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Shadan Kapri/MEDILL

The owners of Saville Flowers in the 9th District had been hoping the 112th Congress would be more productive -- and pass tax relief.


Some 9th District voters frustrated over Congressional inaction

by Shadan Kapri
Oct 18, 2012


Shadan Kapri/MEDILL

Number of laws enacted by Congress. Click on image to see full-size chart.

Donna Burton’s grandfather started Saville Flowers almost 70 years ago.  She and her sister, Gail Jones, now own and operate the Evanston shop. Since the economy crashed in 2008, their small business has grown smaller: the two sisters used to employ five extra workers, but "now it’s just down to two of us,” Burton said.

There are plenty of applicants. "Almost every week up to 20 people come by looking for work,” the business owner said. “In the thirty-four years I have worked here, I have never seen so many people looking for a job.”

If Congress passed more tax breaks to help small businesses, Burton said, “then we could potentially start hiring people again.” The shop’s federal and state tax burden climbed by 21 percent over the past three years. 

Yet Congress didn’t get around to enacting any such relief, and that’s a problem for “small businesses like ours,” said Burton. 

Burton is not the only 9th District resident unhappy with what they see as a do-nothing Congress. And the numbers appear to back them up. Thanks to deep-rooted partisan divisions, the 112th session of Congress is on track to pass the lowest number of bills in the past six decades.  According to Congressional records, the current Congress – which was seated in January of 2011 and has about six weeks left to run – has to date enacted 173 bills, compared with a total of 383 passed by the 111th Congress. In the early 1990s, by comparison, the 103rd Congress passed a total of 465 laws.

The current Congress, which adjourned on Sept. 22 –- early by historical standards –- is slated to return on Nov. 13, and members will be under pressure to pass measures ranging from the massive farm bill to a normally routine reauthorization of funding for programs that help women who have been the victim of violence.

Given voters’ frustration with Congress’s lack of action, the topic has become a front-burner issue in the current race for the 9th District which pits long-time incumbent U.S. Rep. Jan Schakowsky (D-Chicago) against Republican Tim Wolfe.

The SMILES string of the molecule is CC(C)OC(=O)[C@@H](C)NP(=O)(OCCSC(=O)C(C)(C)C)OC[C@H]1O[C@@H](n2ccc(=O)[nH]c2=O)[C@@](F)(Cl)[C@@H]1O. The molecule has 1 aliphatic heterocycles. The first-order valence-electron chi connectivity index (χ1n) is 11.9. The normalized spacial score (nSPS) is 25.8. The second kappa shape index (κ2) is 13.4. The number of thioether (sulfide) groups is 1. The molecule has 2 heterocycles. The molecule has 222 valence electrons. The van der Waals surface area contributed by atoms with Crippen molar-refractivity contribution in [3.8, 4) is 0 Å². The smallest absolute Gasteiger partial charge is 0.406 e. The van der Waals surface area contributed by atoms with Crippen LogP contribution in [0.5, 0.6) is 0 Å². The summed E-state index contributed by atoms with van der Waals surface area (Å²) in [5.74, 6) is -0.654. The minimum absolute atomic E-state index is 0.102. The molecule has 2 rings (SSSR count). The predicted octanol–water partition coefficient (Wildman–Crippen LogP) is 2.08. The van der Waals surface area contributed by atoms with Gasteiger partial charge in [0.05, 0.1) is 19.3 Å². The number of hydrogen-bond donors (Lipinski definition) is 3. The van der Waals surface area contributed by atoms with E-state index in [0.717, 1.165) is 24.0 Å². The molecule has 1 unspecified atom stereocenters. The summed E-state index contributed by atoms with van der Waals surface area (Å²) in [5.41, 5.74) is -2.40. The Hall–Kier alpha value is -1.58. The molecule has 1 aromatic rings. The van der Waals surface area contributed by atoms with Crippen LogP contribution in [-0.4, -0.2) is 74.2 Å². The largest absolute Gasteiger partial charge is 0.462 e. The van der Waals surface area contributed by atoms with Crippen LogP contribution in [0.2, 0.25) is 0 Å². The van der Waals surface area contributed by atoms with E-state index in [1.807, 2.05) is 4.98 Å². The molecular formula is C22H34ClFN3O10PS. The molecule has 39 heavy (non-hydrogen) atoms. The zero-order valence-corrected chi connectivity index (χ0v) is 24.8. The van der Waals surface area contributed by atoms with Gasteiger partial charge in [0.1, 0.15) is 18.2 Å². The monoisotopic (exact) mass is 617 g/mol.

The Democratic incumbent has frequently blamed Republicans for the standoff. In a speech on the House floor, she accused Republicans of stalling legislation and “sabotaging every effort to actually help create jobs and make it in America.” 

Challenger Wolfe said "blaming Republicans for the problem is disingenuous.” If certain bills are not passing, he said, "it’s not one party’s fault.” Wolfe also said that looking at the raw number of laws passed by the House and Senate is "not an efficient measure of productivity for Congress." The candidate said Congress’s lack of honesty with voters and limited transparency is one of the many reasons he is running for office.

Others also question whether a simple count of bills passed offers a good performance yardstick. Ninth District resident Dan Sullivan, a former executive director of Resources for Living, an Evanston organization that finds jobs for veterans and people with disabilities, said that during his 30-year career he has seen laws passed by Congress that halted economic growth by over-regulating the private sector.

“It’s not the quantity of laws that matter, it’s the quality," he said.

There’s another reason the current Congress has turned out such a modest amount of legislation, said William Howell, the Sydney Stein Professor in American Politics at the University of Chicago. "Both sides are waiting for the outcome of the presidential election," he said.

"The next session of Congress beginning in January 2013 is when we could begin to see political movement in terms of enacting more pieces of landmark legislation."